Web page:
The Petty Nature of these Laws

Rogues and Vagabonds

These offences have their roots in England’s Vagrancy Act of 1824 and criminalises various ‘nuisance’
behaviours, like:

  • Every ‘suspected or reputed thief who has no visible means of subsistence and cannot give a good account of himself’
  • Any person found on a road or at a public place ‘at such time and under such circumstances as to lead to the conclusion that such person is there for an illegal or disorderly purpose’.

This gives licence to police to arrest someone who is homeless or poor or is assumed a thief who has not caused harm to anyone. Police often abuses powers of arrest for such offences.

Touting

Touting has its origins in English law. Today in England the offence involves the soliciting of custom for unlicensed taxis. In African countries, the offence in practice appears only to require the soliciting or pestering of potential taxi or other customers e.g. ‘minibus touts’. The licensing status of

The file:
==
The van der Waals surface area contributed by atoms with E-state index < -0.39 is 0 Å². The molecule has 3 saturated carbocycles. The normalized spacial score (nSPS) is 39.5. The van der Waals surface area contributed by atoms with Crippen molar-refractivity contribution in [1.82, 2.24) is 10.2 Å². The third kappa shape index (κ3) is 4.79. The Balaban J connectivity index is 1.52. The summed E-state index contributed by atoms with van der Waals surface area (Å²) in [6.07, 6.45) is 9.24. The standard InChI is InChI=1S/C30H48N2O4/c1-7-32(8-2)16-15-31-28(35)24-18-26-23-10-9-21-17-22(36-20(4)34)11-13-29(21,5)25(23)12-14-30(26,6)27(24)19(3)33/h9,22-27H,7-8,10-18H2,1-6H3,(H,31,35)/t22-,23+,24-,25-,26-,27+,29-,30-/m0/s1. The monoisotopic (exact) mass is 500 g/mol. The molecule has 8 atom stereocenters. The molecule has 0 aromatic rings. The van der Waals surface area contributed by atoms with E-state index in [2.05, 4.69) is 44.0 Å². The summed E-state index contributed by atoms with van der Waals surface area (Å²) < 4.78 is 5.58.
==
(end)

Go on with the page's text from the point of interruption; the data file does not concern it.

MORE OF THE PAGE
the vehicle does not appear to be required.

Failure to pay debts

A judgment debtor is a person against whom a court has issued a money judgment to pay another person. The judgment debtor is ‘in contempt of court’ if he fails to pay up. The usual punishment for contempt of court is imprisonment. Yet, detention makes it impossible for the debtor to engage in any work that could allow him to raise money to pay the debt.

 Loitering

Loitering with intent to participate in crime, is when a person or group is found at a known place of crime, having been seen there for a reasonable time. This offence also gives police a great deal of discretion to arrest a person who has not harmed anyone.